How to have a very vegan Thanksgiving

Whether you agree with Thanksgiving’s history or not, we can all agree on one thing: stuffing our face holes with mashed potatoes. I mean, really, on what other day can you ditch your diet and stuff your belly in the name of ‘Merica? Whether you’re a level-99 vegan, or you just want to give a turkey a break this Thanksgiving, here’s a few tips to make sure you have a very vegan Thanksgiving.

1. You don’t have to eat faux turkey.

Vegetables Wellington (The Ultimate Vegan Plant-Based Holiday Roast)
Image via J. Kenji Lopez-Alt

Although the faux turkey biz has come a long way in taste and options, you don’t need to limit yourself to vegan turkey for Thanksgiving’s main dish. From this savory butternut squash recipe filled with wild rice and onion stuffing, to this filling vegan holiday roast, your options this season are bountiful.

However, if you do want a more familiar dish as a centerpiece, stop by your local grocer for vegan turkey alternatives usually made from soy or wheat protein. Check out Peta2’s post for some of the top turkey alternatives, like Trader Joe’s Turkey-Less Stuffed Roast.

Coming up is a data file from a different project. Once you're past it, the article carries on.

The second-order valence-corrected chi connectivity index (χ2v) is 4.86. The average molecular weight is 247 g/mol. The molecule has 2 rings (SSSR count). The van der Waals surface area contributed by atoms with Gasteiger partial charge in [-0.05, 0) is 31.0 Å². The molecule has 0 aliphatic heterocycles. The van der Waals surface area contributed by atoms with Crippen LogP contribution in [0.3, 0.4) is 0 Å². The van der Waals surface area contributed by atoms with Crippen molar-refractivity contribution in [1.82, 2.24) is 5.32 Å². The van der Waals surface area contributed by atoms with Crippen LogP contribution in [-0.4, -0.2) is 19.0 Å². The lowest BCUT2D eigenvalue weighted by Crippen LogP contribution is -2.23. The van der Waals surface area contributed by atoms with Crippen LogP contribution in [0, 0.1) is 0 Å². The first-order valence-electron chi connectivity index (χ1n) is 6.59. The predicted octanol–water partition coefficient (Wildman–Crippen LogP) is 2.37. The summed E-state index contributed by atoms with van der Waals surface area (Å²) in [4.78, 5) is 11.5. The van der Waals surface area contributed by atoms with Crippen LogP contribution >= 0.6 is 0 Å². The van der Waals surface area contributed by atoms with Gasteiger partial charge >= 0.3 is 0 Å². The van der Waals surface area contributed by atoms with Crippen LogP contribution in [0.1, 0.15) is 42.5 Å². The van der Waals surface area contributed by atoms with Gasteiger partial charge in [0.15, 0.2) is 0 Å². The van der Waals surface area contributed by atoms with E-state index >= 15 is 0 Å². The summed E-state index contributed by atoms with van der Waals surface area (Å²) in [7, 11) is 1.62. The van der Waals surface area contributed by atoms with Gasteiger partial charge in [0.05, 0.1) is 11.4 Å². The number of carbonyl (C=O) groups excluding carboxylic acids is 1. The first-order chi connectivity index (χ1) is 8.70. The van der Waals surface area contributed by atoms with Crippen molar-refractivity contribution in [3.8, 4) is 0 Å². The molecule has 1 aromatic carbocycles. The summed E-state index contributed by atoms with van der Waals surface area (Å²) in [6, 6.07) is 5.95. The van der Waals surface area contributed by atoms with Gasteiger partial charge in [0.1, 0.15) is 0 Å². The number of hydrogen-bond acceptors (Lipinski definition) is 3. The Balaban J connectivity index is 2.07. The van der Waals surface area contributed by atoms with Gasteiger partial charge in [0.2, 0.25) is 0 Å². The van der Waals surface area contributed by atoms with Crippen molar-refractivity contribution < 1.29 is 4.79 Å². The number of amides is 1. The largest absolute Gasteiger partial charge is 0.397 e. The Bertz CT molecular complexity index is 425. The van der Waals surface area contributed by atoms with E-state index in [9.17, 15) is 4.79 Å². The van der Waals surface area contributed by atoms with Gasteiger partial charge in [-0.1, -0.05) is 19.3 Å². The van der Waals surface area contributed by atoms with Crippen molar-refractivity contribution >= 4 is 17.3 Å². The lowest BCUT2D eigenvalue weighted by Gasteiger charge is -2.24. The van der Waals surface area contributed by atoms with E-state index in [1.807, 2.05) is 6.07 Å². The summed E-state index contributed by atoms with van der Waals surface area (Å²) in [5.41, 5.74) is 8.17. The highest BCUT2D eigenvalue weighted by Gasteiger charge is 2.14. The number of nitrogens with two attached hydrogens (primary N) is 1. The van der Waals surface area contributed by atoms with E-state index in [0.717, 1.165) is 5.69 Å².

2. Anything omnivores can make, you can make vegan.

avocado, fruit, seed, food, healthy

Fancy your grandmother’s mashed potato recipe, but not a fan of the heaping spoonfuls of butter and cream? Just use a vegan equivalent.

In place of milk, try cashew, almond, flax, soy, coconut, or hemp milk. Almond and soy milk are the easiest to find in grocery stores. If you’re using vegan milk in cooking, opt for a flavorless kind — vanilla mashed potatoes shouldn’t be a thing.

Need a vegan egg substitute? Use an avocado, banana, or more when baking. This handy little chart might help.

Butter? Check. Creamer? Mashed beans, avocados, and more work wonders.

Cheese? While there are tons of vegan cheese alternatives, many shredded, Follow Your Heart’s Vegan Gourmet Mozzarella is my all-time favorite. Watch out for “lactose-free” cheeses that aren’t necessarily vegan because they contain animal proteins such as casein, like the brand Almond Cheese and some kinds of Go Veggie.

3.  When in doubt, join a vegan potluck or start your own!

If you want all the delicious spoils without slaving over the kitchen all day, join Tampa Bay’s 10th annual ThanksVegan feast from 1:30-4:30 p.m. at the Unitarian Universalist Church of Tampa for giant vegan potluck celebration. Just pay about $20 at the door, or bring your own vegan dish to share with 8+ people and pay on $7.